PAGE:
From deciding which car seat to buy to weighing different preschool options, being a mother in Georgia is hard. Motherhood can be further complicated by unsupportive and even discriminatory workplaces. An out-of-state mother who accused her former employer of violating employment law recently won her lawsuit and was awarded more than $1.5 million in damages.
Most people in Georgia simply want to go to work, do a good job and be treated accordingly. Unfortunately, many companies continue to violate employment law by discriminating against certain employees. Whether based on their age, gender, race or more, workers who have been the victim of discrimination in the workplace can take action.
As a worker in Georgia, you have certain rights at work. When your boss violates those rights, a lawsuit might be in order. However, before you can pursue a lawsuit against your current or former employer for violating employment law, you usually have to first make a complaint to the U.S. Equal Employment Opportunity Commission. While this might sound simple enough, making a proper complaint to the EEOC can actually be quite complicated.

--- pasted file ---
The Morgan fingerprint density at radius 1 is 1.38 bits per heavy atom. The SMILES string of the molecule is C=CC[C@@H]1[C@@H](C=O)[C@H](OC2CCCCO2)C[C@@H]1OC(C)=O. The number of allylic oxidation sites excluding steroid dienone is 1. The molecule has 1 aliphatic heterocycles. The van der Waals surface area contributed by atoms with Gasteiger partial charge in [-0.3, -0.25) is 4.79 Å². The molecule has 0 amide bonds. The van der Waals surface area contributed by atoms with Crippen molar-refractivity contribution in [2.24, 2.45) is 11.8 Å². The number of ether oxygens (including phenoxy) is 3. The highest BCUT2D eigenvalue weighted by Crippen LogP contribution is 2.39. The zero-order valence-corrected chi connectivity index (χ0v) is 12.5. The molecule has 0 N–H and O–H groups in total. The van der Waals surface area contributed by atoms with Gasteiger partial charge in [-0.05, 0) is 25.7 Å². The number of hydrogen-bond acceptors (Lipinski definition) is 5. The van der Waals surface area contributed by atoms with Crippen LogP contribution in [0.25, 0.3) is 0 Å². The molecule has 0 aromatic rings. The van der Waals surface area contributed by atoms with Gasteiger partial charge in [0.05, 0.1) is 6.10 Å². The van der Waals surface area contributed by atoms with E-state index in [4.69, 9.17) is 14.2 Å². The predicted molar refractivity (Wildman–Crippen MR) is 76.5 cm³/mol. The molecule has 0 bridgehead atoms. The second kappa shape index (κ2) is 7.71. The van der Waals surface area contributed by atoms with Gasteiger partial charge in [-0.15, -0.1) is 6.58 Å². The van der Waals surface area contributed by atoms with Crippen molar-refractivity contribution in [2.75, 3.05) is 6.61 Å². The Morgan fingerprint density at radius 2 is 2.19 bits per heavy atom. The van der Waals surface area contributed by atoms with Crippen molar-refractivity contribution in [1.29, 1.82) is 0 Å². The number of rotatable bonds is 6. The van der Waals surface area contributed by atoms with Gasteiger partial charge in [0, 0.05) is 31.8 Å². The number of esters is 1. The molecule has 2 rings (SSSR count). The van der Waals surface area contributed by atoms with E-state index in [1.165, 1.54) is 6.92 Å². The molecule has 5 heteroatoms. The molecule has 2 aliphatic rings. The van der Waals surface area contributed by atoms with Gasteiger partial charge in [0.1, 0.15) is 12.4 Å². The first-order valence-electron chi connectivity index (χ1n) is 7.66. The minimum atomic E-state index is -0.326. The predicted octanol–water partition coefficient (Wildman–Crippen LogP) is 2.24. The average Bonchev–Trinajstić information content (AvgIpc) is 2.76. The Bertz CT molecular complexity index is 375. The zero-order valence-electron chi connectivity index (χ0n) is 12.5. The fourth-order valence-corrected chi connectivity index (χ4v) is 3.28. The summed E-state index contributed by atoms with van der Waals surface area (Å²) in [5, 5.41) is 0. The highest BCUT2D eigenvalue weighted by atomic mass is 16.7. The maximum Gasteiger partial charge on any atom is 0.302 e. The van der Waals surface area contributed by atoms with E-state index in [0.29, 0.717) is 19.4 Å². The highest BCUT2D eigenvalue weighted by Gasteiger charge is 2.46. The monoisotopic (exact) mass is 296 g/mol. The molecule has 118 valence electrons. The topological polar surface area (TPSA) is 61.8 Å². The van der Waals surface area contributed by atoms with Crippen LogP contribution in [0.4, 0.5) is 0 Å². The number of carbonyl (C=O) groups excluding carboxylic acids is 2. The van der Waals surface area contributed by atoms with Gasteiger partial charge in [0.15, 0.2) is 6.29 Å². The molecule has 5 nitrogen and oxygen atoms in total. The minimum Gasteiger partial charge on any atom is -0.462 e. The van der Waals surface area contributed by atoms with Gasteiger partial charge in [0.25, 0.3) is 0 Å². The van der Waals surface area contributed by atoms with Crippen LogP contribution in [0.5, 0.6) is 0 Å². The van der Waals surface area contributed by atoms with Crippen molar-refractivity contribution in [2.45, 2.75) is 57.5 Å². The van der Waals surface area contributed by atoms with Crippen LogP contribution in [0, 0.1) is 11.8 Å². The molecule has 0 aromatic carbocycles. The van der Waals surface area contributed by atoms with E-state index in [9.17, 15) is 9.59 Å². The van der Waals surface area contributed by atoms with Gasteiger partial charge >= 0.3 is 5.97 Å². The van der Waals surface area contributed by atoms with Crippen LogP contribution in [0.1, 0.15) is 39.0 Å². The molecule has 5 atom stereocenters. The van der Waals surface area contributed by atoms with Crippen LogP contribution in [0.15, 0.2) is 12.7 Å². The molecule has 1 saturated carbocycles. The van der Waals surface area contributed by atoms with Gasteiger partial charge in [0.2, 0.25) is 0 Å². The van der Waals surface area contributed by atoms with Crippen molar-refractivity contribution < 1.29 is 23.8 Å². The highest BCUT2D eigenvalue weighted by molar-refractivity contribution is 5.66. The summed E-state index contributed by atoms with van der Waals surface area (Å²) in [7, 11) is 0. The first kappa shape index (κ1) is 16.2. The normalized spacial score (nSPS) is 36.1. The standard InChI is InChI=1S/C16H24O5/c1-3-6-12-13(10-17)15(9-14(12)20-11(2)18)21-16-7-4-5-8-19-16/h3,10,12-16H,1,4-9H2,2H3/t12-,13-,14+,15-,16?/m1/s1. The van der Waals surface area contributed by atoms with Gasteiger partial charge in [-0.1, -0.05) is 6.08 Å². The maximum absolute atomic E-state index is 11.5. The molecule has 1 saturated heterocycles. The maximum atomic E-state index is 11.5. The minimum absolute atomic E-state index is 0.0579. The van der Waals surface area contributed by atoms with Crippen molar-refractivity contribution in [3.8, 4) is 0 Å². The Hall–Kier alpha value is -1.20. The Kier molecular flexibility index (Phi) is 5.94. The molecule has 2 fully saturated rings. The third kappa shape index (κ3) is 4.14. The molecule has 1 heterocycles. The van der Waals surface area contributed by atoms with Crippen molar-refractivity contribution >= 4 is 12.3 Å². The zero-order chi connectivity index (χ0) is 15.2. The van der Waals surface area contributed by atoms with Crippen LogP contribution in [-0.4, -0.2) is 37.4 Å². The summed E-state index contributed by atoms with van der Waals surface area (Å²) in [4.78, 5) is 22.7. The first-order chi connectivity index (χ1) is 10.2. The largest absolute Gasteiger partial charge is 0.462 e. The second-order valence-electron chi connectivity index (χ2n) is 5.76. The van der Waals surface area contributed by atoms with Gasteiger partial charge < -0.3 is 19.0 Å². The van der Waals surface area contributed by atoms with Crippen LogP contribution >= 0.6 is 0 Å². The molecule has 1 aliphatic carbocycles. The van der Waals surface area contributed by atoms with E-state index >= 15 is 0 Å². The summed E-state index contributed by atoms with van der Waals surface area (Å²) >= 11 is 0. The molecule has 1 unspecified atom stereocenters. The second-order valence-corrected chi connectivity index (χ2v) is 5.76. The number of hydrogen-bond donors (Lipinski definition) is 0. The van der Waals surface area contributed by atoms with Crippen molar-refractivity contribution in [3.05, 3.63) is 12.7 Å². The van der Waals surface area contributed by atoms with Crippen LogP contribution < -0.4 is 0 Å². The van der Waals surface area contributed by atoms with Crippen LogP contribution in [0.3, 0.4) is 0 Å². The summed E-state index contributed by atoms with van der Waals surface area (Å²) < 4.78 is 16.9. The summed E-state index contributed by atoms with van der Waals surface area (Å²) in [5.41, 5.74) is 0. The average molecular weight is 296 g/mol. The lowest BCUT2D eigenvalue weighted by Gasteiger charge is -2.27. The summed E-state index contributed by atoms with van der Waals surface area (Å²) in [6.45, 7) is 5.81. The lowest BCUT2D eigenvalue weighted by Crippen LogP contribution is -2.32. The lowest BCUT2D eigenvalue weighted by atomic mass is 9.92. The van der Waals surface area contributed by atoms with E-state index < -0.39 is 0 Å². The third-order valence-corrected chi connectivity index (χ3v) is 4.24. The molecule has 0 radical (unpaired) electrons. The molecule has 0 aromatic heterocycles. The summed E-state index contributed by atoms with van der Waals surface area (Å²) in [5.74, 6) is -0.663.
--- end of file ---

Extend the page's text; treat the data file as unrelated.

You work hard, and you deserve to be fairly compensated for your time and effort. Unfortunately, many Georgia employers are eager to cut corners wherever possible, and this includes in your paycheck. If you suspect that your boss violated employment law by unfairly shorting you on wages, you need help.
Being fairly compensated for your time and work is essential to your financial well-being. For this reason, realizing that you have been underpaid or otherwise mistreated at work can be extremely distressing. However, you can hold employers who violate Georgia employment law responsible for their actions while also seeking back pay and just compensation.
Georgia workers should never be afraid to speak up about discrimination and harassment in the workplace. Unfortunately, this is not the case for many people working in the tech industry. Despite vigorous protections under employment law, workers continue to face significant retaliation when reporting incidents to human resources.